The panel on comedy was moderated by James Patrick Kelly and included James Morrow, Connie Willis and John Scalzi. Scalzi introduced himself – I had never met him before. He asked me if I knew the outcome of the SFWA election. I told him I had no doubt I had lost the V-P race, and it was no big deal – it would have screwed up my plans much more at this point if I had won (bearing in mind that since March I have been helping with SASS). He said the elections commissioner, Lawrence Schoen, had trouble getting a hold of me. Truthfully, I hadn’t thought about the election for over two months. I later caught up with Schoen and found out what the problem had been
The panel on comedy was interesting. I actually took notes, which I may write up at a future time.
Earlier in the afternoon, I had scouted the location for the mass book signing, and knew right off the bat it was a going to be a disaster. The room was dark and cavernous, not even conducive to socializing. The tables were all spread out, many hidden behind columns.
As I suspected, once the signing started at 5:30 p.m., there weren’t that many people, and they were all much more interested in socializing with big-name authors – I really don’t think all that many books were sold, even by them – and I knew I was going to sit there lonely for two hours. I didn’t want to drive the other guy at the table – a nice fellow, I forgot his name – crazy by talking for two hours, so I pulled the book I had started to read on the airplane out and finished it. It was “The Winter Queen” by Boris Akunin. It is a 19th Century murder mystery, very well written. It was translated from the Russian.
Bud Webster and a friend of his were at a table across from us, but like I said, the tables were widely spread out, and we really couldn’t chat.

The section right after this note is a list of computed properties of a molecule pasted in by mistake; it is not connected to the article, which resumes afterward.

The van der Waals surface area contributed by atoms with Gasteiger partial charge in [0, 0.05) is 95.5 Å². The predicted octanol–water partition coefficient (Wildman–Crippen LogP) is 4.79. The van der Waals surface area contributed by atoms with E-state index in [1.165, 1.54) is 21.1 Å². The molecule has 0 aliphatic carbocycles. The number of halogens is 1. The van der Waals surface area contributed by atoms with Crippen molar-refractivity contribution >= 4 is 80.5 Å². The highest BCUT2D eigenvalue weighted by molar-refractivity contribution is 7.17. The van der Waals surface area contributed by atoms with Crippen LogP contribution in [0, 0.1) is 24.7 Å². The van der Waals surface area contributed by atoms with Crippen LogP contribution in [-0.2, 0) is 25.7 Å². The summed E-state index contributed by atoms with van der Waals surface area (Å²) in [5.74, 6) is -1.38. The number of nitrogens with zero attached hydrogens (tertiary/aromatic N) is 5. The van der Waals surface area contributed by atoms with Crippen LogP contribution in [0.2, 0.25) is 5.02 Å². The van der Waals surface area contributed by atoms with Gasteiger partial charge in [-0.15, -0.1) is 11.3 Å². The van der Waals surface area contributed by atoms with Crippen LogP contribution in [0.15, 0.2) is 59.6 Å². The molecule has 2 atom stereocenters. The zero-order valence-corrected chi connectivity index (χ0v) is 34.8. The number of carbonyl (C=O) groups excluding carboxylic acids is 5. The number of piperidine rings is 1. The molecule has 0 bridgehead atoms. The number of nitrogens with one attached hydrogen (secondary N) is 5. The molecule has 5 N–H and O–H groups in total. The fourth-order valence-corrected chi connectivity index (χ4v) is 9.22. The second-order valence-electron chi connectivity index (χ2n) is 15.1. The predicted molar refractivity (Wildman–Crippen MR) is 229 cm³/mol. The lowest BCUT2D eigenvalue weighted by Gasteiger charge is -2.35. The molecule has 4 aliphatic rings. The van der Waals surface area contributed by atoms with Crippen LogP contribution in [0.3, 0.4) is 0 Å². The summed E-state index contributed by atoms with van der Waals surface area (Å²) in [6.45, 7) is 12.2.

One of the things that cut down on my socializing during the book signing, as well as during the weekend in general, was that I was so far away from my home turf. A lot of people from the general area were there and they already knew each other. The only other person I knew from Texas who was at the weekend was Jake Kerr from Dallas, who was a Nebula nominee.
I did get to meet Bud’s significant other, Mary Horton, as well as Lawrence Watt-Evans – who I had met at a Dallas convention once – and his wife, Julie Evans.
Overall, the book signing was a waste of time for me. James Patrick Kelly took photos at the convention and his snapped a shot that shows me obviously disgusted and unhappy.
Things improved immediately afterwards, as Bud and Mary and Lawrence and Julie and I all went across the street to grab a bite at a deli. The conviviality and food lifted my spirits somewhat, and afterwards we went back to the hotel and split so we could get ready for the Nebula honoree and nominee reception, which started at 9 p.m.
There were a few people I saw there I already knew. When Gardner came in I got down on one knee and kissed his ring. I congratulated Connie Willis, and chatted with a few people again, but overall I know so few people that I got much more enjoyment by pulling out my camera and taking a bunch of photos. For some reason some of my photos turned out real well. I’ve already posted a number of them.
My sister was driving in from Great Falls to pick me up at 10 p.m. so I caught the start of the presentation ceremony and then left. I was tired from the long trip that started in Mount Pleasant Thursday night, so I knew I couldn’t last much longer.
That’s all I’ll write up tonight.